I'm Still Here!

Friends! Hello from Birmingham! It’s been a minute since I’ve posted here on the blog, and I’m sorry for that.

**I’m going to take a quick minute to suggest you follow me on either Instagram or Facebook—I update those much more regularly than this blog, although I do want to keep you updated here as well. For better or worse, social media tends to be a quick and easy way to get information out and stay connected to everyone. I’d love to see you there!

https://www.facebook.com/LaurenKDentonAuthor/

https://www.instagram.com/laurenkdentonbooks/?hl=en


Okay, now, where were we? Oh yes, there’s been a lot going on over here! Glory Road came out in March and I’ve so enjoyed hearing from readers who are really loving the story. As any good parent will say, I love each of my books the same, but this story felt extra special to me. It’s set on the red dirt road in part because my grandparents lived on a similar red dirt road for all of my childhood and it remains in my mind as one of my very favorite places. It felt removed from the rest of the world and I knew I wanted these three ladies to enjoy that same sense of peace and quiet. If you’ve read the story, I hope you enjoyed getting to know these women (and the men that come along with them)—and if you haven’t, I hope you pick it up soon!

Some highlights this spring:

Glory Road was named one of Southern Living’s 25 Beach Reads Perfect for Summer!

I wrote a little essay called Lessons I’ve Learned from my Children…(I Mean My Books)

I had a lovely release party for Glory Road in my hometown of Mobile! My sweet college roommate was the host and it was a blast seeing new and old friends and celebrating Glory Road’s entrance into the world!

My childhood bestfriend Laura, my roommate from Auburn Eleanor, and a good friend from high school Tracy.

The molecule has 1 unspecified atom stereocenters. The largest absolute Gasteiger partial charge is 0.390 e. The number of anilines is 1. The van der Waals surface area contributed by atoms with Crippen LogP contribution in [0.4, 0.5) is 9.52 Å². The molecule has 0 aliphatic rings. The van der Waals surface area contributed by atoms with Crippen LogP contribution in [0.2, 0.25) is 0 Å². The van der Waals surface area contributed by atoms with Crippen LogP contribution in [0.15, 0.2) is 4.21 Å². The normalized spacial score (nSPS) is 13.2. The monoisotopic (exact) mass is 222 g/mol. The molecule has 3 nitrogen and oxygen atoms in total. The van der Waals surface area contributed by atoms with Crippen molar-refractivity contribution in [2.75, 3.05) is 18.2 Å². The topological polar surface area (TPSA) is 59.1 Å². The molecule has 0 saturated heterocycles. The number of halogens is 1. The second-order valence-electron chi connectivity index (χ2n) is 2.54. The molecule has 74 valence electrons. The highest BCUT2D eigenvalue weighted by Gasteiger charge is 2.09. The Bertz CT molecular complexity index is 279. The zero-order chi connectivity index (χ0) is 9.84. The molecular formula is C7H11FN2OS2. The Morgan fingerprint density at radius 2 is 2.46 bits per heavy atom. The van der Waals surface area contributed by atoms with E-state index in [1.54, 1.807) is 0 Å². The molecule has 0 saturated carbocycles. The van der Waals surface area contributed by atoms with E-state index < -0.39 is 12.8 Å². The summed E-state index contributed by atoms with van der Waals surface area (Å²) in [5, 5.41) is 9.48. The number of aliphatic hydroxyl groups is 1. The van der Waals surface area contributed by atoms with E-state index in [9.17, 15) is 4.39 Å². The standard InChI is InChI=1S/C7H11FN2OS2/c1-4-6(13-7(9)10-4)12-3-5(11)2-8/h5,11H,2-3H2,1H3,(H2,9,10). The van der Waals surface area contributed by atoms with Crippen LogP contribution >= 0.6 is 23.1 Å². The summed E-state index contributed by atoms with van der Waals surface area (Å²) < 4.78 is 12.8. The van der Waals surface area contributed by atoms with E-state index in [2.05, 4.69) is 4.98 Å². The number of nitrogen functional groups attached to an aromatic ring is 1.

My childhood bestfriend Laura, my roommate from Auburn Eleanor, and a good friend from high school Tracy.


I went to Atlanta the week of the release for the SIBA spring show, where booksellers from across the southeast come together to discuss books. I had the absolute pleasure of getting to know Jolina Petersheim while we tooled around Atlanta visiting bookstores and had a signing at Foxtale in Woodstock. She’s in a similar stage of life as me, although her children are younger than mine. We talked a lot about how we make writing work with our family lives and how we want our daughters to see us as moms who love them and also love writing stories.


Jolina’s newest book, Where the Light Gets In, came out just before mine did. It’s her 5th book!

Jolina’s newest book, Where the Light Gets In, came out just before mine did. It’s her 5th book!

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A beautiful crowd at Foxtale Book Shoppe!

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I’ve been meeting with local book clubs too, and Skyping (or FB chatting) with those who aren’t local. If you have a book club and you’re interested in reading one of my books and discussing it, let me know and I’ll try to make it (in person or online) if the schedule allows! I really love book clubs!

WHAT I’M READING:

I recently finished an early copy of Rachel Linden’s next novel, The Enlightenment of Bees. Rachel is another Thomas Nelson author, and I got to meet her in Seattle in January at the ALA Midwinter conference. If you like strong female protagonists, descriptions of luscious food and drink, and international stories, you need to snag this one.

I’m reading Susan Meissner’s A Fall of Marigolds and really enjoying it a lot. It’s set on Ellis Island in the early 1900s, and I’m loving seeing the inside workings of the hospitals there that helped incoming immigrants. She has several more books, including the recently released The Last Year of the War.

Over the winter and early spring I read the Winternight Trilogy by Katherine Arden. This was a case where I’d never heard of the book or the author but the cover jumped out at me. I started reading despite the fact that the subject matter—medieval Russia, in the middle of winter, with fairies, forest spirits, and winter demons—was not what I’d normally want to read. But I LOVED it. I mean, really loved it. The main female character is so strong and brave and flawed, and Arden’s writing is such a joy. Talk about flawless.

WHAT I’M WRITING

One month from today I turn in my manuscript for BOOK 4!

Oh, I guess I forgot to mention—I signed a three-book contract with Thomas Nelson, so I’ll be sticking around for a while ;)